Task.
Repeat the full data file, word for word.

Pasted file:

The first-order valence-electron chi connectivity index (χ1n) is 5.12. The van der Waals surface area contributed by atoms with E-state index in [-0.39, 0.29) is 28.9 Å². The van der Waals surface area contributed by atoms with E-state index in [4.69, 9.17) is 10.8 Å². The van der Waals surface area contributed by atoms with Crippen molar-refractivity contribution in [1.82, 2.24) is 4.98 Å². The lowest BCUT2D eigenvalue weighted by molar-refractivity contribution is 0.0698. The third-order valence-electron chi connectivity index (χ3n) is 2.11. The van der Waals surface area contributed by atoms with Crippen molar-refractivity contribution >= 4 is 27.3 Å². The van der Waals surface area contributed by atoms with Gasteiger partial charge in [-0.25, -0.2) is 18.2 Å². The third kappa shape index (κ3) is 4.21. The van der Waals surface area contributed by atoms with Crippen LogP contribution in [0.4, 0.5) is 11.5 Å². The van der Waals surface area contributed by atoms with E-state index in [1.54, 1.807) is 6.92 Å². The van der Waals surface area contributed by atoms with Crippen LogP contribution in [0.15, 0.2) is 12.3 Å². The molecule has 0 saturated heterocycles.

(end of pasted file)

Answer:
The first-order valence-electron chi connectivity index (χ1n) is 5.12. The van der Waals surface area contributed by atoms with E-state index in [-0.39, 0.29) is 28.9 Å². The van der Waals surface area contributed by atoms with E-state index in [4.69, 9.17) is 10.8 Å². The van der Waals surface area contributed by atoms with Crippen molar-refractivity contribution in [1.82, 2.24) is 4.98 Å². The lowest BCUT2D eigenvalue weighted by molar-refractivity contribution is 0.0698. The third-order valence-electron chi connectivity index (χ3n) is 2.11. The van der Waals surface area contributed by atoms with Crippen molar-refractivity contribution >= 4 is 27.3 Å². The van der Waals surface area contributed by atoms with Gasteiger partial charge in [-0.25, -0.2) is 18.2 Å². The third kappa shape index (κ3) is 4.21. The van der Waals surface area contributed by atoms with Crippen LogP contribution in [0.4, 0.5) is 11.5 Å². The van der Waals surface area contributed by atoms with E-state index in [1.54, 1.807) is 6.92 Å². The van der Waals surface area contributed by atoms with Crippen LogP contribution in [0.15, 0.2) is 12.3 Å². The molecule has 0 saturated heterocycles.